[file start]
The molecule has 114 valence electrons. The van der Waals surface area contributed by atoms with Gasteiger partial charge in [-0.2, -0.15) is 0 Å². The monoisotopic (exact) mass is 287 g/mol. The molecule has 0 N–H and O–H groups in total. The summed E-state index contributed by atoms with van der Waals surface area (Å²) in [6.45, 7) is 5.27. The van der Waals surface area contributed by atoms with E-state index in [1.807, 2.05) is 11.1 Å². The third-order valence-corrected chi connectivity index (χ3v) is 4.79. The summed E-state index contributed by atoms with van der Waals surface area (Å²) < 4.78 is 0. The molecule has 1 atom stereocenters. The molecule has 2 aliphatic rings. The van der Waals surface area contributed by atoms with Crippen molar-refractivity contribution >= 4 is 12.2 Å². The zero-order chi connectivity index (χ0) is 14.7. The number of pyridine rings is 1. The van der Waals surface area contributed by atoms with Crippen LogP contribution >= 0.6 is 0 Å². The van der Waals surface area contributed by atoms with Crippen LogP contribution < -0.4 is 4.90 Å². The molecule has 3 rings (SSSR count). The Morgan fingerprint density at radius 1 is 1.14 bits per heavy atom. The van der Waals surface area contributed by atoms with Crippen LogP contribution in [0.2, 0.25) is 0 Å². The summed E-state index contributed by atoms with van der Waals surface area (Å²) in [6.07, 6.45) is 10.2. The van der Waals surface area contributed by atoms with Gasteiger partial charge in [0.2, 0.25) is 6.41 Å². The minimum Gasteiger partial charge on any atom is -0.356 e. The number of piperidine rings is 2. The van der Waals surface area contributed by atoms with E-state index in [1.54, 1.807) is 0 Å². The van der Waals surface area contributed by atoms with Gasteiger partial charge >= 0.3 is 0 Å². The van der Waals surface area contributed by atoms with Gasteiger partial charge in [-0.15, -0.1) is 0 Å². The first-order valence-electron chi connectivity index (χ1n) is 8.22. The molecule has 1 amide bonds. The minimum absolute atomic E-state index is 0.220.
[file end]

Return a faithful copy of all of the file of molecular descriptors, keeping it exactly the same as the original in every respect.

The molecule has 114 valence electrons. The van der Waals surface area contributed by atoms with Gasteiger partial charge in [-0.2, -0.15) is 0 Å². The monoisotopic (exact) mass is 287 g/mol. The molecule has 0 N–H and O–H groups in total. The summed E-state index contributed by atoms with van der Waals surface area (Å²) in [6.45, 7) is 5.27. The van der Waals surface area contributed by atoms with E-state index in [1.807, 2.05) is 11.1 Å². The third-order valence-corrected chi connectivity index (χ3v) is 4.79. The summed E-state index contributed by atoms with van der Waals surface area (Å²) < 4.78 is 0. The molecule has 1 atom stereocenters. The molecule has 2 aliphatic rings. The van der Waals surface area contributed by atoms with Crippen molar-refractivity contribution >= 4 is 12.2 Å². The zero-order chi connectivity index (χ0) is 14.7. The number of pyridine rings is 1. The van der Waals surface area contributed by atoms with Crippen LogP contribution >= 0.6 is 0 Å². The van der Waals surface area contributed by atoms with Crippen LogP contribution < -0.4 is 4.90 Å². The molecule has 3 rings (SSSR count). The Morgan fingerprint density at radius 1 is 1.14 bits per heavy atom. The van der Waals surface area contributed by atoms with Crippen LogP contribution in [0.2, 0.25) is 0 Å². The summed E-state index contributed by atoms with van der Waals surface area (Å²) in [6.07, 6.45) is 10.2. The van der Waals surface area contributed by atoms with Gasteiger partial charge in [0.2, 0.25) is 6.41 Å². The minimum Gasteiger partial charge on any atom is -0.356 e. The number of piperidine rings is 2. The van der Waals surface area contributed by atoms with E-state index in [1.54, 1.807) is 0 Å². The van der Waals surface area contributed by atoms with Gasteiger partial charge >= 0.3 is 0 Å². The van der Waals surface area contributed by atoms with Gasteiger partial charge in [-0.15, -0.1) is 0 Å². The first-order valence-electron chi connectivity index (χ1n) is 8.22. The molecule has 1 amide bonds. The minimum absolute atomic E-state index is 0.220.